3 hours to go, meaning in suffering and "A Mans Search For Meaning"

pete43lost_at_sea Member Posts: 3,900
edited May 2011 in Colorectal Cancer #1
While I have been laying in hospital in pain i read the book below, it got my mind working.

"A man's search for Meaning" by victor frankle "Experiences in a Concentration Camp"

See the extract below, one of so many that touched me. this book is so rich and just what i needed. i hope you read the extract if your interested. i purchased the book online and then found the pdf online. I am going through a slightly contemplative phase at the moment.

As my 11 months of treatments will be officially finished in 3 hours for my crc experience
i transition from a restricted life to an active life with goals.

I can still hear the drip pumping in IV antibiotics, its clicks and squeaks. The sounds of the hospital, I won't forget. I recorded them. I hope I don't hear them anymore.

I hope the passage below makes sense, if you like it i'd read the book. i enjoyed it! and I found it around the time I was worried about worry.


An active life serves the purpose of giving man the opportunity to realize values in creative work, while a passive life of enjoyment affords him the opportunity to obtain fulfillment in experiencing beauty, art, or nature. But there is also purpose in that life which is almost barren of both creation and enjoyment and which admits of but one possibility of high moral behavior: namely, in man's attitude to his existence, an existence restricted by external forces. A creative life and a life of enjoyment are banned to him. But not only creativeness and enjoyment are meaningful. If there is a meaning in life at all, then there must be a meaning in suffering. Suffering is an ineradicable part of life, even as fate and death. Without suffering and death human life cannot be complete.
The way in which a man accepts his fate and all the suffering it entails, the way in which he takes up his cross, gives him ample opportunity—even under the most difficult circumstances—to add a deeper meaning to his life. It may remain brave, dignified and unselfish. Or in the bitter fight for self-preservation he may forget his human dignity and become no more than an animal. Here lies the chance for a man either to make use of or to forgo the opportunities of attaining the moral values that a difficult situation may afford him. And this decides whether he is worthy of his sufferings or not.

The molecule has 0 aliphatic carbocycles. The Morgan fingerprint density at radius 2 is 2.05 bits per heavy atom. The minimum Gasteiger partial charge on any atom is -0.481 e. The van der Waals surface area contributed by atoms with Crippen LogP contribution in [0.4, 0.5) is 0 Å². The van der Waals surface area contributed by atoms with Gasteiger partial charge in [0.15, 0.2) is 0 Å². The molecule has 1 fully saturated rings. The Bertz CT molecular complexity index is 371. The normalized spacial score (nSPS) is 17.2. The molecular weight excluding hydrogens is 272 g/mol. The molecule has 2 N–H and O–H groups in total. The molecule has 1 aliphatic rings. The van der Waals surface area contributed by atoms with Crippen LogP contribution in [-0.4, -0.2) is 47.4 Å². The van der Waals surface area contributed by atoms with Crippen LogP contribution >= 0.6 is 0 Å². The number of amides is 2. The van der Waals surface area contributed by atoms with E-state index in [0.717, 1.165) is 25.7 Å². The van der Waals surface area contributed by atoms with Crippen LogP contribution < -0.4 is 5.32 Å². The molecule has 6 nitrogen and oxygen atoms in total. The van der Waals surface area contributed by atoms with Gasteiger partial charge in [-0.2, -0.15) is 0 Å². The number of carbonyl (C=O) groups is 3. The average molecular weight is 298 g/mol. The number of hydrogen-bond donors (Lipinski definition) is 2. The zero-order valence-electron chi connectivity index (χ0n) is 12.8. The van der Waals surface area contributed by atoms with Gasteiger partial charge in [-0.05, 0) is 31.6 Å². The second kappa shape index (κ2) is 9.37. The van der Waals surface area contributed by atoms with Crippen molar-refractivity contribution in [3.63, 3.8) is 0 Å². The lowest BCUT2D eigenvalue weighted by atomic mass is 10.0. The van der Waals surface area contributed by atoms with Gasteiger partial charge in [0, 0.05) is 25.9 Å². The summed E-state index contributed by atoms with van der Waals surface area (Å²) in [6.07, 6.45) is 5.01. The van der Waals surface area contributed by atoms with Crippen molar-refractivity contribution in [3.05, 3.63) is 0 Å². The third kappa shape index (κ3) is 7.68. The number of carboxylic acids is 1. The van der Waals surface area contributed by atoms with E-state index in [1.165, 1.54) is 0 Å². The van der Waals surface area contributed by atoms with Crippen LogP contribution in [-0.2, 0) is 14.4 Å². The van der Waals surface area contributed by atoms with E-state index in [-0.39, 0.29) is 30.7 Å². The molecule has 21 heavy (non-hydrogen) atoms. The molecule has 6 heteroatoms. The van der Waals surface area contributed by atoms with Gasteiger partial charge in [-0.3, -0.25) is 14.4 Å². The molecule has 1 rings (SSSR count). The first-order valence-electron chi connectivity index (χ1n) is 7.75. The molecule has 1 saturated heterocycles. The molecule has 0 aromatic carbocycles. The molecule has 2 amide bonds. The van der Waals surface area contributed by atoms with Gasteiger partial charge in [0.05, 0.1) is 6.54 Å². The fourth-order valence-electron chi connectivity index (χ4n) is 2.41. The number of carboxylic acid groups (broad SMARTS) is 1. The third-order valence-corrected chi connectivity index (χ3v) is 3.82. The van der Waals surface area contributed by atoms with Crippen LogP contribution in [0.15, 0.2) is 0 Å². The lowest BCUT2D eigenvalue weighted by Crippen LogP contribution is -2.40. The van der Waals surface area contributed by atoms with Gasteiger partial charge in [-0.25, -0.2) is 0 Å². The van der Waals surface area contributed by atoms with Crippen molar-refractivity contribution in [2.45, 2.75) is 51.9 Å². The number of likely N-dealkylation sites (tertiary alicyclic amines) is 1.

Do not think that these considerations are unworldly and too far removed from real life. It is true that only a few people are capable of reaching such high moral standards. Of the prisoners only a few kept their full inner liberty and obtained those values which their suffering afforded, but even one such example is sufficient proof that man's inner strength may raise him above his outward fate. Such men are not only in concentration camps. Everywhere man is confronted with fate, with the chance of achieving something through his own suffering.
Take the fate of the sick—especially those who are incurable. I once read a letter written by a young invalid, in which he told a friend that he had just found out he would not live for long, that even an operation would be of no help. He wrote further that he remembered a film he had seen in which a man was portrayed who waited for death in a courageous and dignified way. The boy had thought it a great accomplishment to meet death so well. Now—he wrote—fate was offering him a similar chance.

If you want to read more search online its freely available, otherwise PM for PDF details